RBC Center's life could extend until 2034

Staff WriterJanuary 31, 2007 

— While major-league teams across the United States have left suburban arenas for new digs downtown, the Carolina Hurricanes could stay put through 2034.

The Centennial Authority, the public agency that owns the RBC Center, has drafted plans for a $60 million retrofitting in 2019 that would keep the arena open for another 15 years.

The plans haven't been approved, but they indicate that the authority's governing board won't follow the lead of Charlotte and other cities that have built arenas closer to the city centers. Instead, they plan to ask for millions of dollars over the next two decades to make renovations.

Critics have long said that the arena, which is west of the Interstate 440 Beltline in a lightly developed area of Raleigh, is not close enough to hotels, restaurants and other nightlife that would encourage more spending from ticket-holders. Last year, the Central Intercollegiate Athletic Association basketball tournament left Raleigh for Charlotte, in part because its venue was closer to a downtown.

Despite the hundreds of millions of dollars being spent to revitalize Raleigh's once moribund downtown, city and county leaders said they are happy to stick with the current arena and not build a new one soon.

Mayor Charles Meeker, who as a City Council member in the 1990s argued for a downtown arena, said the authority should definitely consider a more central location when it builds the next one -- in the 2030s.

"I think we have another 20 or 25 years at the RBC Center," he said.

The Centennial Authority is also renegotiating contracts with N.C. State, which holds basketball games at the arena, and Gale Force, owner of the Carolina Hurricanes hockey team. Those contracts could include more money for renovations.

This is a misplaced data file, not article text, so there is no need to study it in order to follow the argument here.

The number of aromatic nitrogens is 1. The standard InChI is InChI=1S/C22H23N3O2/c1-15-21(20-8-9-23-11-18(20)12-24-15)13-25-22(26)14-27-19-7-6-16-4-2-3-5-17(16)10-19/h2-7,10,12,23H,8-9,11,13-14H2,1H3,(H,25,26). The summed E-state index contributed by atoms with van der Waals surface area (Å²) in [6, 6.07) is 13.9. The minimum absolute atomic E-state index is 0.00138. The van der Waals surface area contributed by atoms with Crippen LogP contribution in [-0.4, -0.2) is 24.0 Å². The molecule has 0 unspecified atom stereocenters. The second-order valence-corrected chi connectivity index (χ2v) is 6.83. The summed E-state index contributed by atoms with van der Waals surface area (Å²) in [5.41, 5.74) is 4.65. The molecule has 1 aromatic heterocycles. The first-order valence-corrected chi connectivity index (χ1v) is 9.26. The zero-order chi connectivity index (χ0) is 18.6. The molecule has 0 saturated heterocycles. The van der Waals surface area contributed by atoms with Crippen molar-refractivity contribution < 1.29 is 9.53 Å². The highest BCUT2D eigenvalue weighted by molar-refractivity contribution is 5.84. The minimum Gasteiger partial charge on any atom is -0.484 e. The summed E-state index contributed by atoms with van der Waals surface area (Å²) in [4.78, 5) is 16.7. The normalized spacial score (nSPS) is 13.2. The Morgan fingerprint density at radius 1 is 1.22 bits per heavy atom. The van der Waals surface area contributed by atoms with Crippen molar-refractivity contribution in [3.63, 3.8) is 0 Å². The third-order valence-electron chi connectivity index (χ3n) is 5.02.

The authority has not yet publicly released any paperwork and has discussed the negotiations during closed meetings. But The News & Observer obtained a copy of a draft plan given to the city of Raleigh.

The draft and an accompanying letter address the future of the arena's public financing.

It proposes asking Raleigh and Wake County for $1.5 million more each year to make renovations and extending the $5.2 million annual payments for construction debt beyond 2019, when they are slated to end.

The money comes from special taxes on hotels and restaurants. Those taxes also have been used to build the convention center and a minor-league baseball stadium in Zebulon, among other projects.

Bill Mullins, chairman of the Centennial Authority, said that the board has not ruled out a new arena, but it simply wants to make sure that all the hotel and meals tax isn't spent on other projects first. "You want to reserve some money for an arena, wherever it may be," he said.

The agreement that provided for the construction of the arena made no provision for retrofitting the arena, begging the question of whether it would be replaced at some point.

By contrast, the convention center plans include $100 million for major renovations after the first 10 years. The city and county said they wanted to make sure the new convention center lasts for decades.

The RBC Center, which opened in October 1999, cost $155 million, including donations from the state, N.C. State University and bonds financed by the city and county hotel and meals tax.

Steve Waters, a tax consultant hired by the Centennial Authority, said the additional tax money would let the agency borrow about $60 million in 2019 -- enough for major renovations or an expansion.

"It isn't small, but it's not nearly the cost of rebuilding an arena," he said.

Carter Worthy, a commercial real estate agent who lobbied for the arena to be downtown, said she thinks it's smart to keep the center up-to-date, but she hopes that leaders don't rule out a new venue in the city center in the next 15 years.

"I think we should definitely keep our options open," she said.

Staff writer Ryan Teague Beckwith can be reached at 836-4944 or rbeckwit@newsobserver.com.

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